Comparison of three Doppler ultrasound methods in the prediction of pulmonary artery pressure

J Am Coll Cardiol. 1987 Mar;9(3):549-54. doi: 10.1016/s0735-1097(87)80047-5.


Pulmonary artery pressure was noninvasively estimated by three Doppler echocardiographic methods in 50 consecutive patients undergoing cardiac catheterization. First, a systolic transtricuspid gradient was calculated from Doppler-detected tricuspid regurgitation; clinical jugular venous pressure or a fixed value of 14 mm Hg was added to yield systolic pulmonary artery pressure. Second, acceleration time from pulmonary flow analysis was used in a regression equation to derive mean pulmonary artery pressure. Third, right ventricular isovolumic relaxation time was calculated from Doppler-determined pulmonary valve closure and tricuspid valve opening; systolic pulmonary artery pressure was then derived from a nomogram. In 48 patients (96%) at least one of the methods could be employed. A tricuspid pressure gradient, obtained in 36 patients (72%), provided reliable prediction of systolic pulmonary artery pressure. The prediction was superior when 14 mm Hg rather than estimated jugular venous pressure was used to account for right atrial pressure. In 44 patients (88%), pulmonary flow was analyzed. Prediction of mean pulmonary artery pressure was unsatisfactory (r = 0.65) but improved (r = 0.85) when only patients with a heart rate between 60 and 100 beats/min were considered. The effect of correcting pulmonary flow indexes for heart rate was examined by correlating different flow indexes before and after correction for heart rate. There was a good correlation between corrected acceleration time and either systolic (r = -0.85) or mean (r = -0.83) pulmonary artery pressure. Because of a high incidence of arrhythmia, right ventricular relaxation time could be determined in only 11 patients (22%). Noninvasive prediction of pulmonary artery pressure is feasible in most patients.(ABSTRACT TRUNCATED AT 250 WORDS)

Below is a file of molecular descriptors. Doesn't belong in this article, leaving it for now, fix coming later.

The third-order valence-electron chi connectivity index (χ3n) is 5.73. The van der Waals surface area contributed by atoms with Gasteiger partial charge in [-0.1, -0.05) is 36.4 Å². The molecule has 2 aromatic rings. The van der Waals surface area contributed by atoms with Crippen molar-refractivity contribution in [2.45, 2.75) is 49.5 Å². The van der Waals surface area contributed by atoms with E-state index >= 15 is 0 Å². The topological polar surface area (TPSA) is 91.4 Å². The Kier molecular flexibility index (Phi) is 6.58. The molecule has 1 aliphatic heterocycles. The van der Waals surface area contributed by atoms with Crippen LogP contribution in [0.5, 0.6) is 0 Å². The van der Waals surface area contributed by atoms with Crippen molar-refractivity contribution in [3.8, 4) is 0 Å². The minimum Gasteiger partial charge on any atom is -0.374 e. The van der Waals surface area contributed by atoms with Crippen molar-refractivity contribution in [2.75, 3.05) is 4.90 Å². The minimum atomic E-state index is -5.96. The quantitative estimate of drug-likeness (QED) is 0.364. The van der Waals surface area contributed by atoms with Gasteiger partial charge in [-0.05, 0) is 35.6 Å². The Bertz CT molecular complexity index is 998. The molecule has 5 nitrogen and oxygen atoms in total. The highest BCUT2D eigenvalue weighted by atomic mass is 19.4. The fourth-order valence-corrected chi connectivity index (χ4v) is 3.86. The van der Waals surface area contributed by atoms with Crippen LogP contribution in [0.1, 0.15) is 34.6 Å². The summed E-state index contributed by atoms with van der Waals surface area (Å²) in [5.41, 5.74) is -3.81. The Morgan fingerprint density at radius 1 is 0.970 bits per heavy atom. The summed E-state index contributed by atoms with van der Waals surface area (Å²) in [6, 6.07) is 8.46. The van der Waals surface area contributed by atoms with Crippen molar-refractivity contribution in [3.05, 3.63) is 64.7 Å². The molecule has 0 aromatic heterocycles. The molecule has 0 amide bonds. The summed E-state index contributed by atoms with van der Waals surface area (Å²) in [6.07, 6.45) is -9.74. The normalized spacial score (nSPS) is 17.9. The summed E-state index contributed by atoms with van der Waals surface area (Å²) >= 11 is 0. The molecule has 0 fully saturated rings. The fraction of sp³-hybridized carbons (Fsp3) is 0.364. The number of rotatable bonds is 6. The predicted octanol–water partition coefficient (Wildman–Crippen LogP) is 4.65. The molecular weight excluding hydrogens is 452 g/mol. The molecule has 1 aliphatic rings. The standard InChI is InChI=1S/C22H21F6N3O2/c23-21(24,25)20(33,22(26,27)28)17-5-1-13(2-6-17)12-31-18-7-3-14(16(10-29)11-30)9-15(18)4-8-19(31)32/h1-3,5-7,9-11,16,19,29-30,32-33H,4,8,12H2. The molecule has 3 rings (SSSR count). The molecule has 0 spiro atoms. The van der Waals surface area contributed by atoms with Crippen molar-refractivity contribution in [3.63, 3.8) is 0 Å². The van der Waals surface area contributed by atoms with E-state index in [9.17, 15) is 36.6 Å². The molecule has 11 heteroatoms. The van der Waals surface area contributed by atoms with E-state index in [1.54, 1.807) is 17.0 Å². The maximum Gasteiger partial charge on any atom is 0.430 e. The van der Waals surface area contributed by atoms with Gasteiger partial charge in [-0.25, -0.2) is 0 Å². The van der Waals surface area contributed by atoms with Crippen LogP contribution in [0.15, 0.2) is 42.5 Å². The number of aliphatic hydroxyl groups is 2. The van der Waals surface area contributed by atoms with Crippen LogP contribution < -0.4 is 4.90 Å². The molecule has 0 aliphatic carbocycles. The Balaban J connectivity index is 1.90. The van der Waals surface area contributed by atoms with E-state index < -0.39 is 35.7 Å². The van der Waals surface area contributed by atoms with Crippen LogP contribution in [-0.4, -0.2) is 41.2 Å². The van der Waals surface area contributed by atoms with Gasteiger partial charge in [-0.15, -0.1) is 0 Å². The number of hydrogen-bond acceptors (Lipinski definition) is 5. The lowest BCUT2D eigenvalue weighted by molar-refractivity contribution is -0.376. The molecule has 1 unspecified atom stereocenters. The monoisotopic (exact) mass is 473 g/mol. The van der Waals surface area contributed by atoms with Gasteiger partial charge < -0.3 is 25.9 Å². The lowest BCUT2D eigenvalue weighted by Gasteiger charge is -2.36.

Publication types

  • Comparative Study
  • Research Support, Non-U.S. Gov't

MeSH terms

  • Adolescent
  • Adult
  • Aged
  • Aged, 80 and over
  • Blood Pressure*
  • Child
  • Child, Preschool
  • Female
  • Heart / physiopathology
  • Heart Ventricles
  • Humans
  • Infant
  • Male
  • Middle Aged
  • Pulmonary Artery / physiopathology*
  • Regional Blood Flow
  • Tricuspid Valve Insufficiency / physiopathology
  • Ultrasonography*